Several books written at this time demonstrate quite clearly the semantic shift. Perhaps the first was Tatian's Address to the Greeks, completed in 170 AD, where Tatian criticizes pagan beliefs in order to defend Christian ones. Most important of the later works was Athanasius' Against Hellenes, originally titled Against Pagans according to older manuscripts. It was changed by a future writer at a time when Hellene had lost its ancient meaning entirely. Henceforth, Hellene no longer signified an ethnic Greek or those adhered to Greek culture, but pagans in general, regardless of race. Emperor Julian's attempt to restore paganism to the forefront of society failed, and according to Pope Gregory I, "matters moved in favor of Christianity and the position of the Hellenes was severely aggravated".[39] Half a century later Christians protest against the Eparch of Alexandria, whom they accused of being a Hellene.[40] Theodosius I initiated the first legal steps against paganism, but it was Justinian's legal reforms that triggered pagan persecutions on a massive scale. The Corpus Juris Civilis contained two statutes which decreed the total destruction of Hellenism, even in civic life, and were zealously enforced even of men in high position. The official suppression of paganism made non-Christians a public threat which further derogated the meaning of Hellene. Paradoxically, Tribonian, Justinian's own legal commissioner, according to the Suda dictionary, was a Hellene (pagan).[41] In general, semantics (from the Greek semantikos, or significant meaning, derived from sema, sign) is the study of meaning, in some sense of that term. ... Tatian was an early Assyrian[1] Christian writer and theologian of the second century. ... For other uses, see number 170. ... Athanasius of Alexandria (also spelled Athanasios) was a Christian bishop of Alexandria in the fourth century. ... Flavius Claudius Iulianus (331–June 26, 363), was a Roman Emperor (361–363) of the Constantinian dynasty. ... “Saint Gregory” redirects here. ... Eparchy is an anglicized Greek word, authentically latinized as eparchia and loosely translating as rule over something, but has the following specific meanings, both in political history and in the hierarchy of eastern churches. ... This article is about the city in Egypt. ... An engraving depicting what Theodosius may have looked like, ca. ... This article is about the Roman emperor. ... Justinian I depicted on a mosaic in the church of San Vitale, Ravenna, Italy The Corpus Juris Civilis (Body of Civil Law) is the modern name[1] for a collection of fundamental works in jurisprudence, issued from 529 to 534 by order of Justinian I, Byzantine Emperor. ... Tribonian (c. ... Suda (Σουδα or alternatively Suidas) is a massive 10th century Byzantine Greek historical encyclopædia of the ancient Mediterranean world. ...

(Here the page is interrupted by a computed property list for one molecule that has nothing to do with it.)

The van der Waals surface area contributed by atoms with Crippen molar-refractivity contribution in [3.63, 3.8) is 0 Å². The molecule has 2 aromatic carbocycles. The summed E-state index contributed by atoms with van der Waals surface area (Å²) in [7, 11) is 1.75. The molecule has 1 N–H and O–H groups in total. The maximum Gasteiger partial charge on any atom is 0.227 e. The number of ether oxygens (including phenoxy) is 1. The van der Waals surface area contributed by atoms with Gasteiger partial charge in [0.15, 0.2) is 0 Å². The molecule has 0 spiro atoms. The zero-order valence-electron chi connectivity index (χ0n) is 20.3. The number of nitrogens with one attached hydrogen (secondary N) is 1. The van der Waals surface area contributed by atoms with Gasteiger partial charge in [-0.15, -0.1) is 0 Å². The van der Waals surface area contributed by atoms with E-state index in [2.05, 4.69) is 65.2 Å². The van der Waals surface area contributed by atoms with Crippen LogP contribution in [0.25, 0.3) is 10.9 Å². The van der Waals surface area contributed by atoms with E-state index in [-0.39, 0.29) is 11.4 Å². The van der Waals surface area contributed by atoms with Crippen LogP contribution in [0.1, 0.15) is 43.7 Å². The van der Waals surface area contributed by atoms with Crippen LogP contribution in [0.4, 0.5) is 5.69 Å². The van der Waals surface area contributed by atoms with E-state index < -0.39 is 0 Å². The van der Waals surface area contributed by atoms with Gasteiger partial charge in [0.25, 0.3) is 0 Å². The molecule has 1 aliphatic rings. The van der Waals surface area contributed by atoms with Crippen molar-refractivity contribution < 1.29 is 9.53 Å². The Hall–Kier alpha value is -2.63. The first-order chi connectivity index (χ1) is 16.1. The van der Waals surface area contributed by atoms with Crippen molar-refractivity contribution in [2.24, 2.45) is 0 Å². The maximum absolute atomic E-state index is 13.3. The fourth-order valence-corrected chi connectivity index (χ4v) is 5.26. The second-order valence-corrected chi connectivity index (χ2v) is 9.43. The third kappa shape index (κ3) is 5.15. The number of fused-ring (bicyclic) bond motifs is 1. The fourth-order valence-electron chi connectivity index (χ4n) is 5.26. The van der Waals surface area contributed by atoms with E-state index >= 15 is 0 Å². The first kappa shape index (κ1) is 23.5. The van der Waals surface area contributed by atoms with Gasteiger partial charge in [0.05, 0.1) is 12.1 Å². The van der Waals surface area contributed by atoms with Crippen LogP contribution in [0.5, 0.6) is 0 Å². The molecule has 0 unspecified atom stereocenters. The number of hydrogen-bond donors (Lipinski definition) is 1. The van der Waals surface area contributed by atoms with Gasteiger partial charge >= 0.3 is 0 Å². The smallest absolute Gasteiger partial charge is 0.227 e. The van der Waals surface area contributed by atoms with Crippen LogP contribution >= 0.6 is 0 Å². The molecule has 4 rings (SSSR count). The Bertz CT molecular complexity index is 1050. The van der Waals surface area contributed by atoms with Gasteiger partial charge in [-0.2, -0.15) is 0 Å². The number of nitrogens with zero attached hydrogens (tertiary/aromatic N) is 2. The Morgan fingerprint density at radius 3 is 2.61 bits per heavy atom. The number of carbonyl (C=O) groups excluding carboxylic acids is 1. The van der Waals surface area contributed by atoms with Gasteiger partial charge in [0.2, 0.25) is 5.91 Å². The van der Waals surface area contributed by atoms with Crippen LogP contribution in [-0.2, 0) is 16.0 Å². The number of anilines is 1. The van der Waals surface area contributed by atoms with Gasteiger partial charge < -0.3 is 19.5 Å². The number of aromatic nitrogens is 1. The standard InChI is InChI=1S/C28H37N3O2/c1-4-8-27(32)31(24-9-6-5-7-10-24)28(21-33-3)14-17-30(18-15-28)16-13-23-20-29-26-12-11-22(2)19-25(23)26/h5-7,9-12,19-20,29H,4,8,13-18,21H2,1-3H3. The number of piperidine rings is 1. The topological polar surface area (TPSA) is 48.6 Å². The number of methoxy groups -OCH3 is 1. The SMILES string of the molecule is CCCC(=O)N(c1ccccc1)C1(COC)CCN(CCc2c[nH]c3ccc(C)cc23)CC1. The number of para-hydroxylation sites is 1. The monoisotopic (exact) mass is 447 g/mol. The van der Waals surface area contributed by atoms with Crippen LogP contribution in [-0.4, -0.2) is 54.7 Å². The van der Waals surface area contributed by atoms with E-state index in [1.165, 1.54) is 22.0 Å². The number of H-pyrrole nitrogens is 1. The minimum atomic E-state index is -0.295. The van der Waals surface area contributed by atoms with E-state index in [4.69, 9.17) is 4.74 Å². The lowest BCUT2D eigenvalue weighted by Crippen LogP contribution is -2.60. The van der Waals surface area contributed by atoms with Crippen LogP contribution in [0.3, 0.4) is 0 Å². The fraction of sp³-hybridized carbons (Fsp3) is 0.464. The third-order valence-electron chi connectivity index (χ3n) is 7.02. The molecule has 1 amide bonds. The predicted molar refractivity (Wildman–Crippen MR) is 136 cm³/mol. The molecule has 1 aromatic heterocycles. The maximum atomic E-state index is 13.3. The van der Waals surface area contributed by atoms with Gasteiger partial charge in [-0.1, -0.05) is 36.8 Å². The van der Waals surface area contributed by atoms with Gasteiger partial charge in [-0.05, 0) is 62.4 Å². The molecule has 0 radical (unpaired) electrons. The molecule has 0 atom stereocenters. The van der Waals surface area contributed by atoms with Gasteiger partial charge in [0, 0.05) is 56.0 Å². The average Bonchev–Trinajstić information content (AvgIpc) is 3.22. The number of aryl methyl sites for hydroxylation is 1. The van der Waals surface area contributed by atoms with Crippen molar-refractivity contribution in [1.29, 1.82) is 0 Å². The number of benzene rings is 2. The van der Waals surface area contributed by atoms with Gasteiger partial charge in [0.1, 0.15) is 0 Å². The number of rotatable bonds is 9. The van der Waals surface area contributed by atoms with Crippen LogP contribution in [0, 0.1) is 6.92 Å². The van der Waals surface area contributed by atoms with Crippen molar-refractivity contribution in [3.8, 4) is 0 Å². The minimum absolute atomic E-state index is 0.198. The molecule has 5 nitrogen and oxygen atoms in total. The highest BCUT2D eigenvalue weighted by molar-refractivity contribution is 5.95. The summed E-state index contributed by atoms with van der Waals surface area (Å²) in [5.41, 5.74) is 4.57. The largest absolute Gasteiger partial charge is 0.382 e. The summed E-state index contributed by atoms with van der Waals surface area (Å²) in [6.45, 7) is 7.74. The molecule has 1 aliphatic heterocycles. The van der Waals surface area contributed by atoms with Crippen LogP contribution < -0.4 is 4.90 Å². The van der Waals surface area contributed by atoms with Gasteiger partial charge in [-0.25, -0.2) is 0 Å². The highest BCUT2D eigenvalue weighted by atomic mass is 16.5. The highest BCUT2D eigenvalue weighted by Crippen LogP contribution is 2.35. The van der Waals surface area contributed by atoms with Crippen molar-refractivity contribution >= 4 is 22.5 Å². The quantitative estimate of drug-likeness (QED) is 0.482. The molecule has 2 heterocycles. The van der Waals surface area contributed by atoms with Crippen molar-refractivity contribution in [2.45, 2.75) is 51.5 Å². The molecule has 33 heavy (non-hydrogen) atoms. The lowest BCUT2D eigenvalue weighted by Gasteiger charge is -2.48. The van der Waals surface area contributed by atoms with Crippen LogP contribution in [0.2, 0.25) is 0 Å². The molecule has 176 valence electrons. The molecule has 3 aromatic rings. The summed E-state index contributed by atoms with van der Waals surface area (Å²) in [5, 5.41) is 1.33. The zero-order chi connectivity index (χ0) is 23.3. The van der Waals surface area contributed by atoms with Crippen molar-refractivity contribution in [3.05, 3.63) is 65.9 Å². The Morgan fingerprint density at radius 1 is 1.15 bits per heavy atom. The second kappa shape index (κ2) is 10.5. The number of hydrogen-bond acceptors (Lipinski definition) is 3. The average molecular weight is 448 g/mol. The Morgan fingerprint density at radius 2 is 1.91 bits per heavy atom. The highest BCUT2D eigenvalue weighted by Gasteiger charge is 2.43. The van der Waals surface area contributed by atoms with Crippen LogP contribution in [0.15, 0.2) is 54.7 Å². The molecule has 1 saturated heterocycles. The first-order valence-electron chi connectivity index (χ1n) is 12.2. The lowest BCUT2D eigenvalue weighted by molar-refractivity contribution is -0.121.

The name Hellene meaning Pagan has managed to persist into modern times. Many groups advocating a revival or reconstruction of the worship of the Olympian Gods, call themselves Hellenic Polytheists or Hellenists and the religion Hellenismos. Such groups, outside of Greece, are careful not to imply, that by calling themselves Hellenes they consider themselves Greek nationals. Hellenic Polytheism is an umbrella term for a wide variety of polytheistic religious movements which are ideologically related by their reverence for the ancient Greek pantheon and/or their adoption of ancient Greek religious practices. ...


Romans (Ρωμαίοι) and Romioi (Ρωμιοί)

Hieronymus Wolf was a 16th century German historian. After coming into contact with the works of Laonicos Chalcondyles, he also went ahead with identifying Byzantine historiography for the purpose of distinguishing medieval Greek from ancient Roman history.
Hieronymus Wolf was a 16th century German historian. After coming into contact with the works of Laonicos Chalcondyles, he also went ahead with identifying Byzantine historiography for the purpose of distinguishing medieval Greek from ancient Roman history.